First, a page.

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Holston Habitat for Humanity
Doing 'Home'work

Ground broken for new Habitat home in Bristol

  • 2 min to read
Holston Habitat for Humanity 2

Holston Habitat for Humanity broke ground on their newest home Saturday morning in Bristol, Tennessee, for the Mays family. (From left) Construction Manager Steve Clark, Summer Mays, Gunner Mays, Richard Mays, Gage Mays and Project Manager Bill Lamie.

BRISTOL, Tenn. — The Mays family is one step closer to moving into their new Holston Habitat for Humanity volunteer-built home following a groundbreaking ceremony Saturday in Bristol, Tennessee.

Richard and Summer Mays, who have two boys, ages 9 and 14, are building a house on a lot along Lilly Street, a short distance from its intersection with East State Street.

“We’re very excited, we can’t wait,” Summer Mays said. “It’s getting closer. Finally.”

By the time the couple’s three bedroom home is completed, the family will have been working with the Habitat for Humanity for three years.

“We’re really excited,” said Mandy Penz, the organization’s volunteer coordinator. “They put in a lot of work to get to this point.”

Families often put in between 300 and 500 sweat equity hours, time put toward their new home, which involves everything from on-site construction to volunteering in the organization’s Kingsport office.

“I say they’ll put in more than 500,” Penz said. “I’m really proud of them and appreciate everything they’ve done.”

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Richard and Summer Mays look over the Bristol, Tennessee, property where they will soon start building their home with Holston Habitat for Humanity Board of Directors member David Hafele (right).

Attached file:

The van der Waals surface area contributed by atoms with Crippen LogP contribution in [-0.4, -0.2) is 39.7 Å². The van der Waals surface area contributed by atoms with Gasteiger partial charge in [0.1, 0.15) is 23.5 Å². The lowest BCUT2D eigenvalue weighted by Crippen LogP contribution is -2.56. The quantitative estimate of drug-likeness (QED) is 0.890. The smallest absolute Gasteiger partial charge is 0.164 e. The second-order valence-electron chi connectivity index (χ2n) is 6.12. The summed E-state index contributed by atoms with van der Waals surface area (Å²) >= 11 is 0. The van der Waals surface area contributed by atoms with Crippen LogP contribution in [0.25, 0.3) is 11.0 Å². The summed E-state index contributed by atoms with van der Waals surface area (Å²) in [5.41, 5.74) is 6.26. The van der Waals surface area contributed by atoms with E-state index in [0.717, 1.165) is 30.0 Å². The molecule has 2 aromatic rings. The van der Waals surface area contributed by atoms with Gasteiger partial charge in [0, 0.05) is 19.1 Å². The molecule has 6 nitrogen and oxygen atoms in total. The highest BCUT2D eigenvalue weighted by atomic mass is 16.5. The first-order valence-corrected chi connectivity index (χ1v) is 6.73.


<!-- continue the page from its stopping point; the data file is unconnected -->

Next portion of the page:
The Mays' build will consist of the family, friends, several local churches and Ajero, a Blountville business. Participating churches include Living Water Baptist Church, Central Presbyterian Church, First Christian Church, State Street United Methodist Church, all of Bristol, and Christ Fellowship Church of Kingsport.

The organization continues to seek volunteers for the project and others. Interested participants can sign up at holstonhabitat.org and click on the volunteer tab.

“When you come do construction, you don’t need any experience at all,” Penz said. “

The Mays, who learned about the organization through church, are looking forward to moving into their new home. Summer Mays works in retail and her husband is unable to work due to health issues. They’ve been renting a home and said they’re ready to be homeowners.

The family is the 28th that the organization has assisted over the years in Bristol, Tennessee. They’ve also assisted nine families in Bristol, Virginia, where one home is nearing completion.

The Cook home on Bradley Street is only lacking landscaping as the organization and family moves toward its dedication.

Stephanie Cook, who was working at the Bradley Street site on Saturday, and Summer Mays have gotten close in recent years as they prepare to become homeowners. The two women participated in an all-women’s build back in the spring, when they constructed the walls for their homes.

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Richard and Summer Mays walk across the Bristol, Tennessee, property where they will soon start building their home.

“She is very excited, too, and she has a baby on the way,” Summer Mays said.

The homeowners often work on site every day during construction.

In addition to sweat equity hours, Cook and the Mayses have been required to take a homeowner education course, which covers a variety of topics from budgeting money to maintenance.

The Habitat for Humanity affiliate, established in 1985, is working toward the 300th family served, Penz said.

More information about the Holston Habitat for Humanity can be found online at holstonhabitat.org. For more information about upcoming build projects, including a veterans build in Johnson City and the faith build in Bristol, contact Penz at 423-239-7689, ext. 801 or volunteer@holstonhabitat.org.

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rsorrell@bristolnews.com | 276-645-2531 | Twitter: @RSorrellBHC | Facebook.com/robertsorrelltn

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